6. Don't Take a Nap
Napping during the day can throw off your sleep for the night, per the Mayo Clinic. Even if your body is used to napping, try to stay awake throughout the day so you'll sleep better during your study.
"Avoiding napping during the day before your test will allow for as much sleep as possible during the test," Dr. Rifkin says. "If you're not sleeping, we can't measure your sleep quality," he adds.
7. Try Exercising Earlier in the Day
If you're typically an afternoon or evening exerciser, you may want to consider morning exercise the day of your sleep study.
This may be because exercise raises your body temperature, makes your heart beat faster and produces feel-good endorphins — all of which give you extra energy, making it harder to settle down at night, per the NSF.
That's why Dr. Rohrscheib recommends you especially avoid exercise right before your sleep study.
8. Skip Alcohol
Many sleep experts agree you should avoid drinking alcohol the day of your study. While alcohol does relax you and make it easy to drift off, it can actually disturb your sleep throughout the night.
Most newer research is mixed on alcohol's exact effect on sleep, but one older 2014 review in the Handbook of Clinical Neurology did report that alcohol's sedative effect only lasted a few hours, leading to more fragmented sleep in the second half of the night.
9. Skip Melatonin or Other Sleep Aids
In order to get a good look at how you normally sleep, it's important to avoid taking melatonin or any other sleep aid before your sleep study, Leadley says. These aids may actually be covering up the root cause of your sleep problems.
Of course, take any other necessary medication before the study — like heart or blood pressure medicines, for example, Leadley says.
Just be sure to let the sleep specialist know what medications you take and whether drowsiness or insomnia is a side effect you get from them.
10. Call Your Insurance Company
Most health insurance companies, including Medicare, will cover sleep studies if they are deemed medically necessary by a primary care doctor or other specialist. But like many other procedures, there might be some paperwork involved.
Call or chat online with your insurance company ahead of time to see how much of the sleep study they'll cover. Some may be more likely to cover at-home sleep studies, instead, which can be less expensive.
"A sleep study can be done in either a hospital or an independent facility, so costs will vary," Leadley adds.
You should also "ask if the sleep center is accredited by the American Academy of Sleep Medicine (AASM), which ensures the facility adheres to the highest standards of care for people with sleep disorders."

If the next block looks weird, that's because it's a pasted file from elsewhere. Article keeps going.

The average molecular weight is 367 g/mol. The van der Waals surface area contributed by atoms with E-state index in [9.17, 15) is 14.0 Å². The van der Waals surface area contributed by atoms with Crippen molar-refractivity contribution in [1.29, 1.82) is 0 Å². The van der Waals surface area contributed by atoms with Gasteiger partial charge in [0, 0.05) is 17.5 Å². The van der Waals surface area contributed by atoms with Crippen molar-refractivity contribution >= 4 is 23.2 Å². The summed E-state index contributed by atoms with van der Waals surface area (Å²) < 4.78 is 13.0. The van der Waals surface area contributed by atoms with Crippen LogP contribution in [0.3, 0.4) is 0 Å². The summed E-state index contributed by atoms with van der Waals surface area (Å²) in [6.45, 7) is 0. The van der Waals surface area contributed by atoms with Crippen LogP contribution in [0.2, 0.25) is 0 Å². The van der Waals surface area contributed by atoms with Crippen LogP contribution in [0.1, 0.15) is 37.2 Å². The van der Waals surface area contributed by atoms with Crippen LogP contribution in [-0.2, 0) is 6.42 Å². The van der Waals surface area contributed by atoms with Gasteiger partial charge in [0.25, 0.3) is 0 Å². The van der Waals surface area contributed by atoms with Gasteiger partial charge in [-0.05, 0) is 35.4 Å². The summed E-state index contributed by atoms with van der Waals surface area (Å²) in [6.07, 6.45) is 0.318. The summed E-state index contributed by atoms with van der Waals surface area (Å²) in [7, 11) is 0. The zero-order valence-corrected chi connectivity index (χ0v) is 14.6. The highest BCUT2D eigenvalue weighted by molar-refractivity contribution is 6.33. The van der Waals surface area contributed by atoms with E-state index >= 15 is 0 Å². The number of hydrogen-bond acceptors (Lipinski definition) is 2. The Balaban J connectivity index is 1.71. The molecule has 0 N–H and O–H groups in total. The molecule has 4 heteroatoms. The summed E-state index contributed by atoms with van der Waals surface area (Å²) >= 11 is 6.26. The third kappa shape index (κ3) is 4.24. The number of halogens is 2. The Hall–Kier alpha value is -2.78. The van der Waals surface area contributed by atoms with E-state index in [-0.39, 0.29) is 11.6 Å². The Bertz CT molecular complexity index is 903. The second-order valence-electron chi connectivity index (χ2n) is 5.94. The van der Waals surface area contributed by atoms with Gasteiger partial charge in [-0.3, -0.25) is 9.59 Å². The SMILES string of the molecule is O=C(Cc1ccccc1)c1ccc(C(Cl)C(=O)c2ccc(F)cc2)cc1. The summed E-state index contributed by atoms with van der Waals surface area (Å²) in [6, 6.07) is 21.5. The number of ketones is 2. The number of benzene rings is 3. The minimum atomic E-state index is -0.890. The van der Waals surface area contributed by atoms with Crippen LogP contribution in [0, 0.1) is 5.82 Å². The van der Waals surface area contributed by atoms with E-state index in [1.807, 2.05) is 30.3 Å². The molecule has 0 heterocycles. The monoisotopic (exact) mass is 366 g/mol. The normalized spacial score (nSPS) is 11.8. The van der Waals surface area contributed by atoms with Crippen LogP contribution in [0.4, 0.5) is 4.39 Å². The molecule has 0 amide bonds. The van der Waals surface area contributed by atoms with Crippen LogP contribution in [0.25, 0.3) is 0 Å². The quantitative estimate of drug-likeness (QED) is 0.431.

It's important to note that in some states, insurance will not reimburse the cost of sleep studies unless they are done in an AASM-accredited facility.
To find accredited sleep facilities in the U.S., search the AASM's sleep center directory.
11. Remember, Sleep Studies Can't Diagnose Everything
While sleep studies can give us a lot of insight, they can't answer every sleep question, Dr. Rifkin says.
In other words, there are more than 80 recognized sleep disorders, and a sleep study isn't able to diagnose every one of them.
That's why it's important to talk to your doctor and share your health history, symptoms and any other details surrounding your sleep, Dr. Rohrscheib says. Armed with that info, they may be able to diagnose a sleep issue that won't show up in a sleep study.
- National Institutes of Health: "Sleep Studies"
- National Library of Medicine: "Caffeine in the Diet"
- National Sleep Foundation: "Get Moving to Get Better Sleep"
- National Sleep Foundation: "What is REM sleep?"
- National Library of Medicine: "Melatonin"
- LinkedIn: "Lauri Leadly"
- Wesper: "Chelsie Rohrscheib, PhD"
- LinkedIn: "Daniel Rifkin, MD, MPH"
- Mayo Clinic: "Napping: Do's and don'ts for healthy adults"
- Handbook of Clinical Neurology: "Alcohol and the Sleeping Brain"
- Stanford Healthcare: "Actigraphy"
- Johns Hopkins Medicine: "What Happens in a Sleep Study?"
- UNC School of Medicine, Department of Neurology: "What to Expect at Your Sleep Study"
- Cleveland Clinic: "Sleep Study: What It Is, What to Expect, Types & Results"
- National Council on Aging: "Home Sleep Apnea Tests: Types, Costs, and Accuracy"
Is this an emergency? If you are experiencing serious medical symptoms, please see the National Library of Medicine’s list of signs you need emergency medical attention or call 911.